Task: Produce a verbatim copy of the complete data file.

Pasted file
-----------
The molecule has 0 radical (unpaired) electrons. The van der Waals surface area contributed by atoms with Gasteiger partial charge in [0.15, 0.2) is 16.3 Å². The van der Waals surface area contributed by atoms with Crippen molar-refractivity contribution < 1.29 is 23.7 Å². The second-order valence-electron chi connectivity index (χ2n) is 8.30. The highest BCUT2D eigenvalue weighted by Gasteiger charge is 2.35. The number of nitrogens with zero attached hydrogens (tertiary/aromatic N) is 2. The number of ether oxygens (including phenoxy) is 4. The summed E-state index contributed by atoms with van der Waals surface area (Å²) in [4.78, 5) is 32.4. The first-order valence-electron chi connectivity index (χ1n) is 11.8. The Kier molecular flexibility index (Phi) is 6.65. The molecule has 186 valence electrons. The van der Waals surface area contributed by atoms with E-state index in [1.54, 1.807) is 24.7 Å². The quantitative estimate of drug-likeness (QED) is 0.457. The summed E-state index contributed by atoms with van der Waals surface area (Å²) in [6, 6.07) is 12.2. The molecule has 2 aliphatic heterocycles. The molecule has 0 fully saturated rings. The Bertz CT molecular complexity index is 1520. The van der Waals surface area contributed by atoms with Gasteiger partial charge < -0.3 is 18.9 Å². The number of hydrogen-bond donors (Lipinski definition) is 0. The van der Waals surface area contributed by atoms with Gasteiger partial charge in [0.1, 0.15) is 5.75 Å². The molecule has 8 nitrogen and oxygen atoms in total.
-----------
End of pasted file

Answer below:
The molecule has 0 radical (unpaired) electrons. The van der Waals surface area contributed by atoms with Gasteiger partial charge in [0.15, 0.2) is 16.3 Å². The van der Waals surface area contributed by atoms with Crippen molar-refractivity contribution < 1.29 is 23.7 Å². The second-order valence-electron chi connectivity index (χ2n) is 8.30. The highest BCUT2D eigenvalue weighted by Gasteiger charge is 2.35. The number of nitrogens with zero attached hydrogens (tertiary/aromatic N) is 2. The number of ether oxygens (including phenoxy) is 4. The summed E-state index contributed by atoms with van der Waals surface area (Å²) in [4.78, 5) is 32.4. The first-order valence-electron chi connectivity index (χ1n) is 11.8. The Kier molecular flexibility index (Phi) is 6.65. The molecule has 186 valence electrons. The van der Waals surface area contributed by atoms with E-state index in [1.54, 1.807) is 24.7 Å². The quantitative estimate of drug-likeness (QED) is 0.457. The summed E-state index contributed by atoms with van der Waals surface area (Å²) in [6, 6.07) is 12.2. The molecule has 2 aliphatic heterocycles. The molecule has 0 fully saturated rings. The Bertz CT molecular complexity index is 1520. The van der Waals surface area contributed by atoms with Gasteiger partial charge < -0.3 is 18.9 Å². The number of hydrogen-bond donors (Lipinski definition) is 0. The van der Waals surface area contributed by atoms with Gasteiger partial charge in [0.1, 0.15) is 5.75 Å². The molecule has 8 nitrogen and oxygen atoms in total.